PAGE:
temperaturesSo at what temperature should you enjoy your favorite wine?  As depicted in the diagram, it depends on what type of wine it is.  But also heavily factored is how you prefer it.  Just as what kind of wine you like, and what food you pair it with, the temperature of the wine is a personal preference, but a little guidance may help.  Most wine is consumed either too cold which masks the taste (in the case of white wine) or too warm (in the case of red).  Why?  Because most of the time we pull a bottle of white out of the refrigerator or a bottle of red off the wine rack in the dining room.

Ideally, both are kept in a wine cellar or other temperature-controlled environment at a temperature of 55 degrees.  White wine could then be pulled from the cellar, opened, and drank immediately.  Red wine could also be pulled out of the cellar, opened to breathe, poured into a larger glass (warmed by the hands), and drank.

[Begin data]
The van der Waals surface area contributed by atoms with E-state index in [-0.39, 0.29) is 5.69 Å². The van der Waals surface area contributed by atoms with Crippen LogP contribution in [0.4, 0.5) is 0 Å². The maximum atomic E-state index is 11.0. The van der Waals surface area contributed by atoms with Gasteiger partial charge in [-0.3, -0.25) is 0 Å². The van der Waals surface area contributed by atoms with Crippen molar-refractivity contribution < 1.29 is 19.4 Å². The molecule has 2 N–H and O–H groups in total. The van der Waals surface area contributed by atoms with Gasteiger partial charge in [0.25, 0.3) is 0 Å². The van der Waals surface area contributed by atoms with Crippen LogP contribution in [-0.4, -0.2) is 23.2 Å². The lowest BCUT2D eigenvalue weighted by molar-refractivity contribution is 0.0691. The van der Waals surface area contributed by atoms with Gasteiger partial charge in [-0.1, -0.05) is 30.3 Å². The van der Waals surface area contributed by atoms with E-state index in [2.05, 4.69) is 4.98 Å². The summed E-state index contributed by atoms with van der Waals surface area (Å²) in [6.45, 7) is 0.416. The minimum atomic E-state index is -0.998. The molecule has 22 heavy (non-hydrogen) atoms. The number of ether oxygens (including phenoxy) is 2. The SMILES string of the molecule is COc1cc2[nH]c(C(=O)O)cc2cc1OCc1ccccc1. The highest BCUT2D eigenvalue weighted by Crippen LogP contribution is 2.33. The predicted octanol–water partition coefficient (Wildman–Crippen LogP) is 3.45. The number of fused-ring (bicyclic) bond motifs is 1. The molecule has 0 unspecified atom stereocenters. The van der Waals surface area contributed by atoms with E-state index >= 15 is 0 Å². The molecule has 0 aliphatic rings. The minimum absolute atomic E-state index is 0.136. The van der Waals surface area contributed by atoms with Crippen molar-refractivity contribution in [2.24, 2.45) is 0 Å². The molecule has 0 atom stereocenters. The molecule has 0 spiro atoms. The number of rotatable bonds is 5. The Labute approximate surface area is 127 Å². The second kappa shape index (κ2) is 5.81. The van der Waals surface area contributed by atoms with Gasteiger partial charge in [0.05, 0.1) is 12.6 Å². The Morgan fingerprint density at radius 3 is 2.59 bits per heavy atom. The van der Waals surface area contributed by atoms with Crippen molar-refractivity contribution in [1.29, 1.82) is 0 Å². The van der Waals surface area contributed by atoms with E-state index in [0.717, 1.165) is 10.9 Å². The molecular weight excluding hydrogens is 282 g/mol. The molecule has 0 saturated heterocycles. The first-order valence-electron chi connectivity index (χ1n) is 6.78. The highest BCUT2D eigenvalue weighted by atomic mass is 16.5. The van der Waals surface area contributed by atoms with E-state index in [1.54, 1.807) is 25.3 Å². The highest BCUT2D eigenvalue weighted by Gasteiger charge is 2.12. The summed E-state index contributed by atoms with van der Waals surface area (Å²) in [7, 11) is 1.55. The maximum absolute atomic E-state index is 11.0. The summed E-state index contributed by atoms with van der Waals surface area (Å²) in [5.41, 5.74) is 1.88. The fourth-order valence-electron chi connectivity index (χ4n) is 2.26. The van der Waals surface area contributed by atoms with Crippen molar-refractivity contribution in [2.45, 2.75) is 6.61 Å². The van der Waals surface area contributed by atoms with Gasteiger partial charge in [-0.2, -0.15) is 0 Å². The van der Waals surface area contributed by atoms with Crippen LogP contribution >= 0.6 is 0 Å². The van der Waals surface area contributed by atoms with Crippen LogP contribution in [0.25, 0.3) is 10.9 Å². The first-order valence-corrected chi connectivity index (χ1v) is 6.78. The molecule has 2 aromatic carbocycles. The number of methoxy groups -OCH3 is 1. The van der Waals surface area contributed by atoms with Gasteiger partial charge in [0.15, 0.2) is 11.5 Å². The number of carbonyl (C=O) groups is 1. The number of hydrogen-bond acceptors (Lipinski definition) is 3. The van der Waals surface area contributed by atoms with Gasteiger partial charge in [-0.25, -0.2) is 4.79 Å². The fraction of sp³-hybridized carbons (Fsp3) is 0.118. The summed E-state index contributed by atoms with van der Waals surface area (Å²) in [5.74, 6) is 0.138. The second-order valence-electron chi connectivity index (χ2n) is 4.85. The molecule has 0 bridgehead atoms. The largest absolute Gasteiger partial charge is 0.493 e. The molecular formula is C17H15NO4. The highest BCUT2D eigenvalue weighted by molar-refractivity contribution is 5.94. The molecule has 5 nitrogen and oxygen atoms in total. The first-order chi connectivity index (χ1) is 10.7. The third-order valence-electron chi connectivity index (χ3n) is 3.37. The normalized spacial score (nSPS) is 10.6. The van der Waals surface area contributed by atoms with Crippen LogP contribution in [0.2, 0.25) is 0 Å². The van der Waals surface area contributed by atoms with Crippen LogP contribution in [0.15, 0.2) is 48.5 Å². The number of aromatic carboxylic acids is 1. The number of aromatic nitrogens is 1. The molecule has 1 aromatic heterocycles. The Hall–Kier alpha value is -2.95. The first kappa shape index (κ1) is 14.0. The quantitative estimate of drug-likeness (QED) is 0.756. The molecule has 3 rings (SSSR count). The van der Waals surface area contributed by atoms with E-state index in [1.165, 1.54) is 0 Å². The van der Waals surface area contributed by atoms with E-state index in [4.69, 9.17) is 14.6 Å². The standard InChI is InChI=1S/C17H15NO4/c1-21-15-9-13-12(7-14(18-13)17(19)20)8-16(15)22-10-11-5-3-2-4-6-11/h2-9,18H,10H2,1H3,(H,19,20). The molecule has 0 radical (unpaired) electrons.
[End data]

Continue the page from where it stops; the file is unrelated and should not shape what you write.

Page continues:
Another factor to consider is whether or not you are eating food with it, and if so, what is the temperature of that food?  If the wine is closer in temperature to the food temperature, there is better exchange of flavors. I don’t mean to suggest your wine should be as hot as your soup!  But a white wine could go a little cooler with a salad and a little warmer with a crab cake.

It also depends on the weather.  A refreshing cool wine (white or red) hits the spot on a sunny day, while a warmer wine by the fire on a winter night is just right!

 

 

Times They are A-Changing!